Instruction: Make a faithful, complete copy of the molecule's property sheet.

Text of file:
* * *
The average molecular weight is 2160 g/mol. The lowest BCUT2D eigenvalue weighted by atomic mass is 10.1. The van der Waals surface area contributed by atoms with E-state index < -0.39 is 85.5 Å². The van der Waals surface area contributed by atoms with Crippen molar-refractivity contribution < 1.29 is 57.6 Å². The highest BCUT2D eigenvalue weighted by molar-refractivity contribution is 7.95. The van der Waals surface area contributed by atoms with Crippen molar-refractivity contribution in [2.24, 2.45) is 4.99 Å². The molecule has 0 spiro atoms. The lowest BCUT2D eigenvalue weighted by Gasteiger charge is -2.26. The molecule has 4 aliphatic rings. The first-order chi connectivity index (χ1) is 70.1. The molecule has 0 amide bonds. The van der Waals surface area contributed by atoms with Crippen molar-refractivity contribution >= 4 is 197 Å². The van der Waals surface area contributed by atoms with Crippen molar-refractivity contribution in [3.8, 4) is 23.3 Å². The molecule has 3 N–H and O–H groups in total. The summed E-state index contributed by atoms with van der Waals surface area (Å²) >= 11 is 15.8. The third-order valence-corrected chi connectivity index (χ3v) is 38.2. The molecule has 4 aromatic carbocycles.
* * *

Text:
The average molecular weight is 2160 g/mol. The lowest BCUT2D eigenvalue weighted by atomic mass is 10.1. The van der Waals surface area contributed by atoms with E-state index < -0.39 is 85.5 Å². The van der Waals surface area contributed by atoms with Crippen molar-refractivity contribution < 1.29 is 57.6 Å². The highest BCUT2D eigenvalue weighted by molar-refractivity contribution is 7.95. The van der Waals surface area contributed by atoms with Crippen molar-refractivity contribution in [2.24, 2.45) is 4.99 Å². The molecule has 0 spiro atoms. The lowest BCUT2D eigenvalue weighted by Gasteiger charge is -2.26. The molecule has 4 aliphatic rings. The first-order chi connectivity index (χ1) is 70.1. The molecule has 0 amide bonds. The van der Waals surface area contributed by atoms with Crippen molar-refractivity contribution >= 4 is 197 Å². The van der Waals surface area contributed by atoms with Crippen molar-refractivity contribution in [3.8, 4) is 23.3 Å². The molecule has 3 N–H and O–H groups in total. The summed E-state index contributed by atoms with van der Waals surface area (Å²) >= 11 is 15.8. The third-order valence-corrected chi connectivity index (χ3v) is 38.2. The molecule has 4 aromatic carbocycles.